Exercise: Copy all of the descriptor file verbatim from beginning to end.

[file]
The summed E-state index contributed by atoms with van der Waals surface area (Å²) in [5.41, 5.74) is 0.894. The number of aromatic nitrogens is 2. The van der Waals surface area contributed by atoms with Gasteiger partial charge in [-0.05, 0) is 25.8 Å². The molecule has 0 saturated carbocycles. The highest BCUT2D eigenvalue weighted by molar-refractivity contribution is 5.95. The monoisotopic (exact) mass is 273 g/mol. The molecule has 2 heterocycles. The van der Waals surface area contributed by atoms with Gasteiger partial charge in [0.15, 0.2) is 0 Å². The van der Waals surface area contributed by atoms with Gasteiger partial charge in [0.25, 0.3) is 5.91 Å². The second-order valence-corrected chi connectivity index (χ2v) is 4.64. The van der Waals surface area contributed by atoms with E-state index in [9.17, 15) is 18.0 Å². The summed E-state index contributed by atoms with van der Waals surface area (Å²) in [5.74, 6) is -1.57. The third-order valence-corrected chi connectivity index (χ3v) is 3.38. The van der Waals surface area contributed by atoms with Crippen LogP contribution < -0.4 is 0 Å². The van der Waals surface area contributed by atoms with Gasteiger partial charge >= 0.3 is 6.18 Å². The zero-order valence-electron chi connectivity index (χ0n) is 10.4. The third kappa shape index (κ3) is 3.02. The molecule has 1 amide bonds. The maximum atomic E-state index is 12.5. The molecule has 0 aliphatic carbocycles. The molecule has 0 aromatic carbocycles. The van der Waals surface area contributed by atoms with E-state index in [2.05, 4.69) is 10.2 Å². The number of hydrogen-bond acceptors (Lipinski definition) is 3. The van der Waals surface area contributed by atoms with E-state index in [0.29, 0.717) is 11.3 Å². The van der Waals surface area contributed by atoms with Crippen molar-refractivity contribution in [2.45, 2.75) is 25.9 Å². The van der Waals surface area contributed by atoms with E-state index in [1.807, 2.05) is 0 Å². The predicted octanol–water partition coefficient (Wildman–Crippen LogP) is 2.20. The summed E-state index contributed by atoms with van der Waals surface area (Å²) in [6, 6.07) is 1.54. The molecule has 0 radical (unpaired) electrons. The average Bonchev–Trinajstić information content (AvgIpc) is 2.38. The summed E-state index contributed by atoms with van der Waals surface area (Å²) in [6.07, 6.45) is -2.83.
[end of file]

The summed E-state index contributed by atoms with van der Waals surface area (Å²) in [5.41, 5.74) is 0.894. The number of aromatic nitrogens is 2. The van der Waals surface area contributed by atoms with Gasteiger partial charge in [-0.05, 0) is 25.8 Å². The molecule has 0 saturated carbocycles. The highest BCUT2D eigenvalue weighted by molar-refractivity contribution is 5.95. The monoisotopic (exact) mass is 273 g/mol. The molecule has 2 heterocycles. The van der Waals surface area contributed by atoms with Gasteiger partial charge in [0.15, 0.2) is 0 Å². The van der Waals surface area contributed by atoms with Gasteiger partial charge in [0.25, 0.3) is 5.91 Å². The second-order valence-corrected chi connectivity index (χ2v) is 4.64. The van der Waals surface area contributed by atoms with E-state index in [9.17, 15) is 18.0 Å². The summed E-state index contributed by atoms with van der Waals surface area (Å²) in [5.74, 6) is -1.57. The third-order valence-corrected chi connectivity index (χ3v) is 3.38. The van der Waals surface area contributed by atoms with Crippen LogP contribution < -0.4 is 0 Å². The van der Waals surface area contributed by atoms with Gasteiger partial charge >= 0.3 is 6.18 Å². The zero-order valence-electron chi connectivity index (χ0n) is 10.4. The third kappa shape index (κ3) is 3.02. The molecule has 1 amide bonds. The maximum atomic E-state index is 12.5. The molecule has 0 aliphatic carbocycles. The molecule has 0 aromatic carbocycles. The van der Waals surface area contributed by atoms with E-state index in [2.05, 4.69) is 10.2 Å². The number of hydrogen-bond acceptors (Lipinski definition) is 3. The van der Waals surface area contributed by atoms with E-state index in [0.29, 0.717) is 11.3 Å². The van der Waals surface area contributed by atoms with Crippen molar-refractivity contribution in [2.45, 2.75) is 25.9 Å². The van der Waals surface area contributed by atoms with E-state index in [1.807, 2.05) is 0 Å². The predicted octanol–water partition coefficient (Wildman–Crippen LogP) is 2.20. The summed E-state index contributed by atoms with van der Waals surface area (Å²) in [6, 6.07) is 1.54. The molecule has 0 radical (unpaired) electrons. The average Bonchev–Trinajstić information content (AvgIpc) is 2.38. The summed E-state index contributed by atoms with van der Waals surface area (Å²) in [6.07, 6.45) is -2.83.